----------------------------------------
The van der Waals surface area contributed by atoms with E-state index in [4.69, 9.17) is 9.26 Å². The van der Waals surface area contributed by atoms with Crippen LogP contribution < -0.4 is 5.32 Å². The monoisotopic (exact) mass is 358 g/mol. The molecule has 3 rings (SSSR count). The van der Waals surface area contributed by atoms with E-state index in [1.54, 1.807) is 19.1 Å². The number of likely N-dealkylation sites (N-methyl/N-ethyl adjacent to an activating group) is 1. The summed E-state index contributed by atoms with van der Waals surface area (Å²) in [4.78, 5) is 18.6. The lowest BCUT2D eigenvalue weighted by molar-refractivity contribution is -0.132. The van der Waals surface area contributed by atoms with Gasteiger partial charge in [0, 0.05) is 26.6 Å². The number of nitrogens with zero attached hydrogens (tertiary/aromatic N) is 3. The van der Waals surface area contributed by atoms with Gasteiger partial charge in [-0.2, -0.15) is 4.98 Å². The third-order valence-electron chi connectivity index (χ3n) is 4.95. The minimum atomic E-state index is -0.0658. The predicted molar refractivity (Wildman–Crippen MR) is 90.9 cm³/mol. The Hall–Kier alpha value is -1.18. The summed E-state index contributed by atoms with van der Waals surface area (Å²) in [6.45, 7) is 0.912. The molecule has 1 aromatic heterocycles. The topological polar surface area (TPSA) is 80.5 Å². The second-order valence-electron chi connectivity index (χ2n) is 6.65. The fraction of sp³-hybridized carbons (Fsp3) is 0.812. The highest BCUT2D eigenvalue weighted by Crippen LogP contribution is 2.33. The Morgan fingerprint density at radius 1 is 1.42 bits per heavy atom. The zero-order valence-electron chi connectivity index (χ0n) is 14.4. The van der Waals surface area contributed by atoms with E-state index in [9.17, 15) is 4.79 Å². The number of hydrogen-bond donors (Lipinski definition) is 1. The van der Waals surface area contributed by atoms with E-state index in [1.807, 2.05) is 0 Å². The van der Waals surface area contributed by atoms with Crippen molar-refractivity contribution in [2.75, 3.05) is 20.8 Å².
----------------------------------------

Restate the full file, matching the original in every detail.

The van der Waals surface area contributed by atoms with E-state index in [4.69, 9.17) is 9.26 Å². The van der Waals surface area contributed by atoms with Crippen LogP contribution < -0.4 is 5.32 Å². The monoisotopic (exact) mass is 358 g/mol. The molecule has 3 rings (SSSR count). The van der Waals surface area contributed by atoms with E-state index in [1.54, 1.807) is 19.1 Å². The number of likely N-dealkylation sites (N-methyl/N-ethyl adjacent to an activating group) is 1. The summed E-state index contributed by atoms with van der Waals surface area (Å²) in [4.78, 5) is 18.6. The lowest BCUT2D eigenvalue weighted by molar-refractivity contribution is -0.132. The van der Waals surface area contributed by atoms with Gasteiger partial charge in [0, 0.05) is 26.6 Å². The number of nitrogens with zero attached hydrogens (tertiary/aromatic N) is 3. The van der Waals surface area contributed by atoms with Gasteiger partial charge in [-0.2, -0.15) is 4.98 Å². The third-order valence-electron chi connectivity index (χ3n) is 4.95. The minimum atomic E-state index is -0.0658. The predicted molar refractivity (Wildman–Crippen MR) is 90.9 cm³/mol. The Hall–Kier alpha value is -1.18. The summed E-state index contributed by atoms with van der Waals surface area (Å²) in [6.45, 7) is 0.912. The molecule has 1 aromatic heterocycles. The topological polar surface area (TPSA) is 80.5 Å². The second-order valence-electron chi connectivity index (χ2n) is 6.65. The fraction of sp³-hybridized carbons (Fsp3) is 0.812. The highest BCUT2D eigenvalue weighted by Crippen LogP contribution is 2.33. The Morgan fingerprint density at radius 1 is 1.42 bits per heavy atom. The zero-order valence-electron chi connectivity index (χ0n) is 14.4. The van der Waals surface area contributed by atoms with E-state index in [9.17, 15) is 4.79 Å². The number of hydrogen-bond donors (Lipinski definition) is 1. The van der Waals surface area contributed by atoms with E-state index in [1.807, 2.05) is 0 Å². The van der Waals surface area contributed by atoms with Crippen molar-refractivity contribution in [2.75, 3.05) is 20.8 Å².